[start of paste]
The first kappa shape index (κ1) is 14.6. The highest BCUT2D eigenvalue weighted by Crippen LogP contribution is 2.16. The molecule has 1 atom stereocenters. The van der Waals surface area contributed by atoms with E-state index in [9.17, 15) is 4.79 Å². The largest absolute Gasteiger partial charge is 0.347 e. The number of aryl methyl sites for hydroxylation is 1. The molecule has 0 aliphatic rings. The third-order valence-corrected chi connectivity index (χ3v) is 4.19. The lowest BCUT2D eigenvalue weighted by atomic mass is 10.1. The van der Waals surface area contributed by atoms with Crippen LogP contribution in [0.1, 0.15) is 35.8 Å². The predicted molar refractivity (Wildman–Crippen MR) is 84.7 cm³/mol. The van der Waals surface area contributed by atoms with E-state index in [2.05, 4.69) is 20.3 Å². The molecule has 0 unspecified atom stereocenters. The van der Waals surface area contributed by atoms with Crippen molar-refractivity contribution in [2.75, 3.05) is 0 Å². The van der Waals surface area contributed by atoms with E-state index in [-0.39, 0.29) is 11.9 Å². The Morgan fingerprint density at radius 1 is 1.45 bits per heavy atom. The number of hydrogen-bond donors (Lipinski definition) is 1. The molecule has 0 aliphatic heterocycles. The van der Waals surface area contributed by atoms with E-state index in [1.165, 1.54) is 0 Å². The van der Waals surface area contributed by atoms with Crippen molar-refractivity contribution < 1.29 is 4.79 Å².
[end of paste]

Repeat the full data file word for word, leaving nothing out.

The first kappa shape index (κ1) is 14.6. The highest BCUT2D eigenvalue weighted by Crippen LogP contribution is 2.16. The molecule has 1 atom stereocenters. The van der Waals surface area contributed by atoms with E-state index in [9.17, 15) is 4.79 Å². The largest absolute Gasteiger partial charge is 0.347 e. The number of aryl methyl sites for hydroxylation is 1. The molecule has 0 aliphatic rings. The third-order valence-corrected chi connectivity index (χ3v) is 4.19. The lowest BCUT2D eigenvalue weighted by atomic mass is 10.1. The van der Waals surface area contributed by atoms with Crippen LogP contribution in [0.1, 0.15) is 35.8 Å². The predicted molar refractivity (Wildman–Crippen MR) is 84.7 cm³/mol. The van der Waals surface area contributed by atoms with E-state index in [2.05, 4.69) is 20.3 Å². The molecule has 0 unspecified atom stereocenters. The van der Waals surface area contributed by atoms with Crippen molar-refractivity contribution in [2.75, 3.05) is 0 Å². The van der Waals surface area contributed by atoms with E-state index in [-0.39, 0.29) is 11.9 Å². The Morgan fingerprint density at radius 1 is 1.45 bits per heavy atom. The number of hydrogen-bond donors (Lipinski definition) is 1. The molecule has 0 aliphatic heterocycles. The van der Waals surface area contributed by atoms with E-state index in [1.165, 1.54) is 0 Å². The van der Waals surface area contributed by atoms with Crippen molar-refractivity contribution < 1.29 is 4.79 Å².